Toss in the coming of ACE service from Ceres to Natomas just a few miles shy of the Sacramento International Airport in the next year or so, and Manteca-Lathrop will be ground zero for what could be the Platinum Age of Rail Commuting in California.
ACE and Valley Link will meet up at the Union Pacific Railroad Wye that passes through Sharpe Depot just a half mile northwest of the Manteca Unified School District office.
Between planned ACE upgrades and the establishment of Valley Link, Manteca-Lathrop residents will be within an hour’s rail commute of the heart of job rich areas such as San Jose-Silicon Valley, San Francisco, Oakland-Emeryville, and downtown Sacramento.
One can live in Manteca-Lathrop with its significantly lower housing prices and work in areas with higher paychecks without having to be behind the wheel in a stressful and expensive commute by auto.
That may not be news to most people, but we forget that it gives Manteca-Lathrop a stronger economic footing.
Cambay Group — arguably the shrewdest development firm in Northern California that is committed to the long game — gets it.
It is why they are planning an honest-to-goodness transit village with all the housing and amenities that entails, at River islands in Lathrop on the Valley Link line.
On top of that, there are three significant national housing market trends that are making Manteca and Lathrop along with Tracy and Mountain House, even more appealing to home builders.
Black Knight — a lending and mortgage analytic firm — reports about 86 percent of homeowners in the United States now have mortgages 5 percent or lower. Half of all mortgages have rates of 3.5 percent or lower.
Compare that with rates now pushing up against 7 percent.
At the same time data from Redfin shows about three in every five homeowners have moved in the last five years. That means if rates do go down, they aren’t likely to be in a hurry to move anytime soon.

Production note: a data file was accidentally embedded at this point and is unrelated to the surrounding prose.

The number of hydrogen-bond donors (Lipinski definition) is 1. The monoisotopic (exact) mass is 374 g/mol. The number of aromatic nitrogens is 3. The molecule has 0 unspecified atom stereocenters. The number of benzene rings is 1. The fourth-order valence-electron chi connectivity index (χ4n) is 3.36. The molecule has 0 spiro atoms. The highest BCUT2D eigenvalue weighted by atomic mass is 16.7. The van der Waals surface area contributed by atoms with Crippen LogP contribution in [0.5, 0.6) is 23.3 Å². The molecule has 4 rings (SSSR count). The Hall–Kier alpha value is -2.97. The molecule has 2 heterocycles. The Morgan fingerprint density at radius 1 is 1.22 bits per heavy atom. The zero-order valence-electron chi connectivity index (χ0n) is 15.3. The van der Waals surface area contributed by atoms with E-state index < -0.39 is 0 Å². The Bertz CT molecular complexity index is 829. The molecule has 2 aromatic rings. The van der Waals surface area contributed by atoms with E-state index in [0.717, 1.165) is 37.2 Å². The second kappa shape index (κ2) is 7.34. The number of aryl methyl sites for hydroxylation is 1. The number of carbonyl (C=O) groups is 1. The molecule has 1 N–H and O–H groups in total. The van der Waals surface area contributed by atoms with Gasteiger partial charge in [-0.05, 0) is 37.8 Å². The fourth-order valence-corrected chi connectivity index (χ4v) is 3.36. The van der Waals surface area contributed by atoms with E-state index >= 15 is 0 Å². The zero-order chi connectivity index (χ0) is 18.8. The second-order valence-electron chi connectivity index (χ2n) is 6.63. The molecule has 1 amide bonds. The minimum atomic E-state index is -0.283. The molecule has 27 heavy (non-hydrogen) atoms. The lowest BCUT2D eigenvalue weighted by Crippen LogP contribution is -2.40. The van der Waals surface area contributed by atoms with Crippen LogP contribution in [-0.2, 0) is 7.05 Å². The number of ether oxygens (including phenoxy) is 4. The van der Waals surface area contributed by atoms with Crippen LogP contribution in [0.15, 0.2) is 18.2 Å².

It explains why there is a shortage of homes in the resale market nationwide that are available for sale.
On the rent side, analytic firms are reporting for the first time ever that rents on average are consuming more than 30 percent of household income. California has always been a much higher percentage with many apartment renters forking over 40 percent of their income for a roof over their heads.
Such upticks will exacerbate a growing trend in recent years — single people and childless couples opting to keep working in the Bay Area but renting apartments in Manteca and Tracy.
Typically, they get newer digs with more amenities and a somewhat lower overall cost of living just like families that buy homes.
Hence, the seemingly sudden surge in apartment projects in Manteca..
Locally, new home building hasn’t suffered a drop-off as existing home sales. That also is pretty much a national trend as well.
Some builders such as River Islands haven’t even seen a slowdown in sales. River Islands is still on pace to sell more than 600 homes this year.
The bottom line is simple.
Manteca, Tracy, Lathrop and Mountain House have created arguably the most resilient housing market — especially for new homes — in California.
It is that way not just because of location but how the three cities — as well as San Joaquin County with Mountain House — positioned themselves with infrastructure, transportation, and land use planning.
This column is the opinion of editor, Dennis Wyatt, and does not necessarily represent the opinions of The Bulletin or 209 Multimedia. He can be reached at firstname.lastname@example.org